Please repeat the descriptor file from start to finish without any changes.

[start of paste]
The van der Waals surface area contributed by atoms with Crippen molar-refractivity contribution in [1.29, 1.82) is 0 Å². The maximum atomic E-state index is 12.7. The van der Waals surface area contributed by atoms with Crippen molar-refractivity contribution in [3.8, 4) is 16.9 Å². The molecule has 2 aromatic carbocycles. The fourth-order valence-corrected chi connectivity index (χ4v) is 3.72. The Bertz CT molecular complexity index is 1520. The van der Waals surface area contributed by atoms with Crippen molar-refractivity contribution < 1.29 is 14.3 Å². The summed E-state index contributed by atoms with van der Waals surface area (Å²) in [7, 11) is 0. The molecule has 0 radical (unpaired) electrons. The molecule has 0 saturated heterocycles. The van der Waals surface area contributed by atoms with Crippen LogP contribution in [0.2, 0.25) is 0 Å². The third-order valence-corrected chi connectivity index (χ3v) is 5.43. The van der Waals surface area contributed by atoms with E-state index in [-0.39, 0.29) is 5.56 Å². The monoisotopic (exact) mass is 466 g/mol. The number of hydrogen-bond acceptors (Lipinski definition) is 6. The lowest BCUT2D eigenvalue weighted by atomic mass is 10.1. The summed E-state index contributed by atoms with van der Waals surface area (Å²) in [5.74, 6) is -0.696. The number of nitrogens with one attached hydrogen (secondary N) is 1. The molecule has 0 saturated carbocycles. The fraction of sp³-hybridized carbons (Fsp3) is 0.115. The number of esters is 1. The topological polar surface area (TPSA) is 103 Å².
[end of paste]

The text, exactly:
The van der Waals surface area contributed by atoms with Crippen molar-refractivity contribution in [1.29, 1.82) is 0 Å². The maximum atomic E-state index is 12.7. The van der Waals surface area contributed by atoms with Crippen molar-refractivity contribution in [3.8, 4) is 16.9 Å². The molecule has 2 aromatic carbocycles. The fourth-order valence-corrected chi connectivity index (χ4v) is 3.72. The Bertz CT molecular complexity index is 1520. The van der Waals surface area contributed by atoms with Crippen molar-refractivity contribution < 1.29 is 14.3 Å². The summed E-state index contributed by atoms with van der Waals surface area (Å²) in [7, 11) is 0. The molecule has 0 radical (unpaired) electrons. The molecule has 0 saturated heterocycles. The van der Waals surface area contributed by atoms with Crippen LogP contribution in [0.2, 0.25) is 0 Å². The third-order valence-corrected chi connectivity index (χ3v) is 5.43. The van der Waals surface area contributed by atoms with E-state index in [-0.39, 0.29) is 5.56 Å². The monoisotopic (exact) mass is 466 g/mol. The number of hydrogen-bond acceptors (Lipinski definition) is 6. The lowest BCUT2D eigenvalue weighted by atomic mass is 10.1. The summed E-state index contributed by atoms with van der Waals surface area (Å²) in [5.74, 6) is -0.696. The number of nitrogens with one attached hydrogen (secondary N) is 1. The molecule has 0 saturated carbocycles. The fraction of sp³-hybridized carbons (Fsp3) is 0.115. The number of esters is 1. The topological polar surface area (TPSA) is 103 Å².